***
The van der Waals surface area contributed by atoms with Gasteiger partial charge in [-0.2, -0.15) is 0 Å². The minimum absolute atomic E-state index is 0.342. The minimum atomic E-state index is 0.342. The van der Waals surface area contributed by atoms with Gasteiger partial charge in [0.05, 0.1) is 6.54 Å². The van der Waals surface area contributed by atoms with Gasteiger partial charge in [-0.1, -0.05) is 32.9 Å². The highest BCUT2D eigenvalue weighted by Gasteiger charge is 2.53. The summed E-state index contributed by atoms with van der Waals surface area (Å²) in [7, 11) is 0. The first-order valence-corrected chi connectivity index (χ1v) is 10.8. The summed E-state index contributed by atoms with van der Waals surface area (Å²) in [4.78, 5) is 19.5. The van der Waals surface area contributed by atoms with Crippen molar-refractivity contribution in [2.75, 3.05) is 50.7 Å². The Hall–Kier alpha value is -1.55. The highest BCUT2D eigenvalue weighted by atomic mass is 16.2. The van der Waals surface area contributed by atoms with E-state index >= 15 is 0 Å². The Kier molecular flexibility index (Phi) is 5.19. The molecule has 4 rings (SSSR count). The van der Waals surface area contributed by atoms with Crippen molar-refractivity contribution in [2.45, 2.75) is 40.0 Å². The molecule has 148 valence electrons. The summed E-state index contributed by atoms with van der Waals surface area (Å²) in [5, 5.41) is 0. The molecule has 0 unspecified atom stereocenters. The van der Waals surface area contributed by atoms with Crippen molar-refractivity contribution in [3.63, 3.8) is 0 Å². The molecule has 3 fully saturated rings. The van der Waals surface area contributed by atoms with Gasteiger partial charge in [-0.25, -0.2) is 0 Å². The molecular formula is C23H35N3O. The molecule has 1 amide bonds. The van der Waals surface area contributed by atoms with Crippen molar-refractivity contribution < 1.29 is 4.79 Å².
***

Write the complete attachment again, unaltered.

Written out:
The van der Waals surface area contributed by atoms with Gasteiger partial charge in [-0.2, -0.15) is 0 Å². The minimum absolute atomic E-state index is 0.342. The minimum atomic E-state index is 0.342. The van der Waals surface area contributed by atoms with Gasteiger partial charge in [0.05, 0.1) is 6.54 Å². The van der Waals surface area contributed by atoms with Gasteiger partial charge in [-0.1, -0.05) is 32.9 Å². The highest BCUT2D eigenvalue weighted by Gasteiger charge is 2.53. The summed E-state index contributed by atoms with van der Waals surface area (Å²) in [7, 11) is 0. The first-order valence-corrected chi connectivity index (χ1v) is 10.8. The summed E-state index contributed by atoms with van der Waals surface area (Å²) in [4.78, 5) is 19.5. The van der Waals surface area contributed by atoms with Crippen molar-refractivity contribution in [2.75, 3.05) is 50.7 Å². The Hall–Kier alpha value is -1.55. The highest BCUT2D eigenvalue weighted by atomic mass is 16.2. The van der Waals surface area contributed by atoms with E-state index >= 15 is 0 Å². The Kier molecular flexibility index (Phi) is 5.19. The molecule has 4 rings (SSSR count). The van der Waals surface area contributed by atoms with Crippen molar-refractivity contribution in [2.45, 2.75) is 40.0 Å². The molecule has 148 valence electrons. The summed E-state index contributed by atoms with van der Waals surface area (Å²) in [5, 5.41) is 0. The molecule has 0 unspecified atom stereocenters. The van der Waals surface area contributed by atoms with Crippen molar-refractivity contribution in [3.63, 3.8) is 0 Å². The molecule has 3 fully saturated rings. The van der Waals surface area contributed by atoms with Gasteiger partial charge in [-0.25, -0.2) is 0 Å². The molecular formula is C23H35N3O. The molecule has 1 amide bonds. The van der Waals surface area contributed by atoms with Crippen molar-refractivity contribution < 1.29 is 4.79 Å².